Recent Articles

4/26/2017

Chiropractic Is A Good Solution For Low Back Pain

In case you haven’t noticed, there’s a lot of discussion in healthcare circles regarding usage of pain medications and especially opioids.  

The Wall Street Journal summarized a study by the American College of Physicians regarding treatment of low back pain:

According to new guidelines developed by the American College of Physicians,39 conservative non-drug treatments should be favored over drugs for most back pain. The guidelines are an update that include a review of more than 150 recent studies and conclude that, “For acute and subacute pain, the guidelines recommend nondrug therapies first, such as applying heat, massage, acupuncture, or spinal manipulation, which is often done by a chiropractor.” — The Wall Street Journal

Monique Trello, M.D., MPH, contributing editor to the Harvard Health Blog from Harvard Health Publications, went on to remark that, “Because some medications carry significant risks, we really shouldn’t be recommending these right off the bat. Rather, we should be providing guidance on heating pad or hot water bottle use, and recommendations or referrals to acupuncturists, massage therapists, and chiropractors. These therapies were somewhat effective, and are very unlikely to cause harm.”

Naturally, every patient’s condition and body is unique. However, in general starting off conservatively and then moving into more invasive treatment if the conservative treatment fails, much like going up a series of steps, provides the greatest benefit to the patient with the least risk.  Fortunately, that’s the model we have been using for several years.  If we can help someone with conservative treatment, we try to do so.  If it works out, then great.  If not, then we send them to the ‘next step’ to someone who will be able to help them get out of pain and enjoy life.  

SOURCES:

“Noninvasive Treatments for Acute, Subacute, and Chronic Low Back Pain” published at Annals.org on 14 February 2017.

http://annals.org/aim/article/2603228/noninvasive-treatments-acute-subacute-chronic-low-back-pain-clinical-practice


Monique Tello POSTED APRIL 12TH, 2017 http://www.health.harvard.edu/blog/low-back-pain-try-steps-first-201


Wall Street Journal  No Drugs for Back Pain, New Guidelines Say: The American College of Physicians says to use natural and alternative therapies first.  Sumathi Reddy Feb. 13, 2017   www.wsj.com


Back to Top


1/4/2017

Preventing Sciatica

Preventing Sciatica

Author:     

Learning the risk factors of sciatica can help you minimize your risk of developing it. A recent study sheds light onto what makes you more likely to develop sciatica.

The study evaluated 5261 participants aged 40-60. Researchers collected data on participants’ occupational class, physical and psychosocial working conditions, body mass index, smoking, leisure-time physical activity, and history of neck and back pain.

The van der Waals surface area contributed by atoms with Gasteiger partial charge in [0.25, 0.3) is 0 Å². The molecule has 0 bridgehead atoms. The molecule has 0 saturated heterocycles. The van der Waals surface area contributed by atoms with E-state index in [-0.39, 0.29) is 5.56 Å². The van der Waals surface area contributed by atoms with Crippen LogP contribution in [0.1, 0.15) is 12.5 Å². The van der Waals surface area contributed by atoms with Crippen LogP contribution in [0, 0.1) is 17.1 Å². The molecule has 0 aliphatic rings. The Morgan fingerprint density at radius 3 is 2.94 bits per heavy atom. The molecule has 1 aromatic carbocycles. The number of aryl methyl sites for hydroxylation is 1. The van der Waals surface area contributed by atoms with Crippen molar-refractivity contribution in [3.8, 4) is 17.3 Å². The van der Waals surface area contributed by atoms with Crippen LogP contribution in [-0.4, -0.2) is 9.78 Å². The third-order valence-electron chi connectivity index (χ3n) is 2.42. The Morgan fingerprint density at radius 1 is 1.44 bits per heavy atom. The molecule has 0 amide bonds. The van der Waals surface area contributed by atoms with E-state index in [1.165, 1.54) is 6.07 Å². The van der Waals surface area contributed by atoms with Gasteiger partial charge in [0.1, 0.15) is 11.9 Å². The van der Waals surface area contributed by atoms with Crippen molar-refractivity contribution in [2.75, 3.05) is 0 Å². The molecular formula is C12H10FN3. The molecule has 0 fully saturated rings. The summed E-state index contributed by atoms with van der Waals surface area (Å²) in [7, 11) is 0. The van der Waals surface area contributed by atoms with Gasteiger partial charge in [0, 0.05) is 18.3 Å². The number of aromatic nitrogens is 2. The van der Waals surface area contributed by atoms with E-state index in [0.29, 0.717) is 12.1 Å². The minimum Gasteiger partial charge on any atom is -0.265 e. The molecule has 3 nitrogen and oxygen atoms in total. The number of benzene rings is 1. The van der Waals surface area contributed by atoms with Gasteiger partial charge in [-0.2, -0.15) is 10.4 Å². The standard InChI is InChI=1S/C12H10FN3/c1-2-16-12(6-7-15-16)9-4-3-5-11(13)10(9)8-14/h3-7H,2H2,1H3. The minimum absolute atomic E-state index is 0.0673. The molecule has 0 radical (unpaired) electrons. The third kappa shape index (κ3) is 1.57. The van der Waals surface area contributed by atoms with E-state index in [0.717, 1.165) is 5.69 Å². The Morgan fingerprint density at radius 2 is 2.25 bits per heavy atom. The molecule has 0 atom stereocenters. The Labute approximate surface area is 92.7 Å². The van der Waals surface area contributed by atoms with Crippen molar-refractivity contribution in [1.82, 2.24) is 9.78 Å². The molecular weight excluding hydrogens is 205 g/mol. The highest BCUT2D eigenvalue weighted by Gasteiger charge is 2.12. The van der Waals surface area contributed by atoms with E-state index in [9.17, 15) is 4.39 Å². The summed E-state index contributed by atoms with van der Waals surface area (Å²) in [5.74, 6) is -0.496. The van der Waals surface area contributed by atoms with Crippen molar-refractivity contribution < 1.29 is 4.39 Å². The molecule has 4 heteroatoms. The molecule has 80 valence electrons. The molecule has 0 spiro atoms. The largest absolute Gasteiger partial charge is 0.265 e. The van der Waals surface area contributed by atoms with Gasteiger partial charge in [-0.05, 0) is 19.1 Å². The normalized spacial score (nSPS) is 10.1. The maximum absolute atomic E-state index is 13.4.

Risk factors for sciatica varied based on gender. Women were more likely to have sciatica if they worked in manual occupational class, were overweight, smoked, lived a sedentary lifestyle, and had previous neck and back pain. Among men participants, those employed in semi-professional and manual occupational classes had higher risk levels. Researchers concluded that occupational class, unhealthy lifestyle and a personal history of back and neck pain made patients more likely to develop sciatica.

Chiropractors have been successfully treating sciatica patients for years. Talk to a chiropractor about assessing your risk factors for sciatica and/or receiving effective treatment.

Kaaria S, Leino-Arjas P, Rahkonen O, Lahti J, Lahelma E, Laaksonen M. Risk factors of sciatic pain: A prospective study among middle-aged employees. European Journal of Pain. 2010 Dec 14.

Back to Top


7/13/2016

Chiropractic Treatment of Sciatica

Written by Ron Grassi, DC MS ACFEI

Doctors of Chiropractic (DC) medicine regularly treat sciatica. Sciatica is characterized by pain that originates in the low back or buttock that travels into one or both legs. Sciatic nerve pain varies in intensity and frequency; minimal, moderate, severe and occasional, intermittent, frequent or constant.

Pain is described as dull, achy, sharp, toothache-like, pins and needles or similar to electric shocks. Other symptoms associated with sciatica include burning, numbness and tingling sensations. Sciatica is also called radiating or referred pain, neuropathy, or neuralgia. A misconception is that sciatica is a disorder—however, sciatica is really a symptom of a disorder.

Sciatica Is Caused by Nerve Compression 
Sciatica is generally caused by sciatic nerve compression. Disorders known to cause sciatic nerve pain include lumbar spine subluxations (misaligned vertebral body/ies), herniated or bulging discs (slipped discs), pregnancy and childbirth, tumors, and non-spinal disorders such as diabetes, constipation, or sitting on one's back pocket wallet.

One common cause of sciatica is piriformis syndrome. Piriformis syndrome is named after the piriformis muscle. The piriformis muscle is located in the lower part of the spine, connects to the thighbone, and assists in hip rotation. The sciatic nerve runs beneath the piriformis muscle. This muscle is susceptible to injury from a slip and fall, hip arthritis, or a difference in leg length. Such situations can cause cramping and spasm to develop in the piriformis muscle, thereby pinching the sciatic nerve and causing inflammation and pain.